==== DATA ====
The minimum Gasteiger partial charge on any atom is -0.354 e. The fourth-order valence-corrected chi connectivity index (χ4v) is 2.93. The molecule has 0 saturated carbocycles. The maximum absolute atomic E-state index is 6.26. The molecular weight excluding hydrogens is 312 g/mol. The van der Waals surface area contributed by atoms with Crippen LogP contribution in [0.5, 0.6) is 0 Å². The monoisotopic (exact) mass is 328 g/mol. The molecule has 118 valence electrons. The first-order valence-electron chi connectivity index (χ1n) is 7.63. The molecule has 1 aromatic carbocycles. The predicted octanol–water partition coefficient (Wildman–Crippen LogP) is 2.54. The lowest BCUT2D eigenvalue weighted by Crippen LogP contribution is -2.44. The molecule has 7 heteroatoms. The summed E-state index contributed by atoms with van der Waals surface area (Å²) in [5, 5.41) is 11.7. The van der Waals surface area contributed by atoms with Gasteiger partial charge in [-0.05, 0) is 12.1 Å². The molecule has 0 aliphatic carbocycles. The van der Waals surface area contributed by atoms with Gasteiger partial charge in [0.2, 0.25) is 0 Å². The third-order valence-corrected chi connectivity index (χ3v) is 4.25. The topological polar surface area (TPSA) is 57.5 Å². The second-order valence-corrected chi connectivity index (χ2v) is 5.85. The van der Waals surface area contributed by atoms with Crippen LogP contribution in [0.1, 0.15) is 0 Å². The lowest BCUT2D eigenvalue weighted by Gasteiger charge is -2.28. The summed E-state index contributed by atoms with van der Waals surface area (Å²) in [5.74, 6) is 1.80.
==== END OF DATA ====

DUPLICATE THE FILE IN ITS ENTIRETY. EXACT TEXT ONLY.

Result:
The minimum Gasteiger partial charge on any atom is -0.354 e. The fourth-order valence-corrected chi connectivity index (χ4v) is 2.93. The molecule has 0 saturated carbocycles. The maximum absolute atomic E-state index is 6.26. The molecular weight excluding hydrogens is 312 g/mol. The van der Waals surface area contributed by atoms with Crippen LogP contribution in [0.5, 0.6) is 0 Å². The monoisotopic (exact) mass is 328 g/mol. The molecule has 118 valence electrons. The first-order valence-electron chi connectivity index (χ1n) is 7.63. The molecule has 1 aromatic carbocycles. The predicted octanol–water partition coefficient (Wildman–Crippen LogP) is 2.54. The lowest BCUT2D eigenvalue weighted by Crippen LogP contribution is -2.44. The molecule has 7 heteroatoms. The summed E-state index contributed by atoms with van der Waals surface area (Å²) in [5, 5.41) is 11.7. The van der Waals surface area contributed by atoms with Gasteiger partial charge in [-0.05, 0) is 12.1 Å². The molecule has 0 aliphatic carbocycles. The van der Waals surface area contributed by atoms with Gasteiger partial charge in [0.2, 0.25) is 0 Å². The third-order valence-corrected chi connectivity index (χ3v) is 4.25. The topological polar surface area (TPSA) is 57.5 Å². The second-order valence-corrected chi connectivity index (χ2v) is 5.85. The van der Waals surface area contributed by atoms with Crippen LogP contribution in [0.1, 0.15) is 0 Å². The lowest BCUT2D eigenvalue weighted by Gasteiger charge is -2.28. The summed E-state index contributed by atoms with van der Waals surface area (Å²) in [5.74, 6) is 1.80.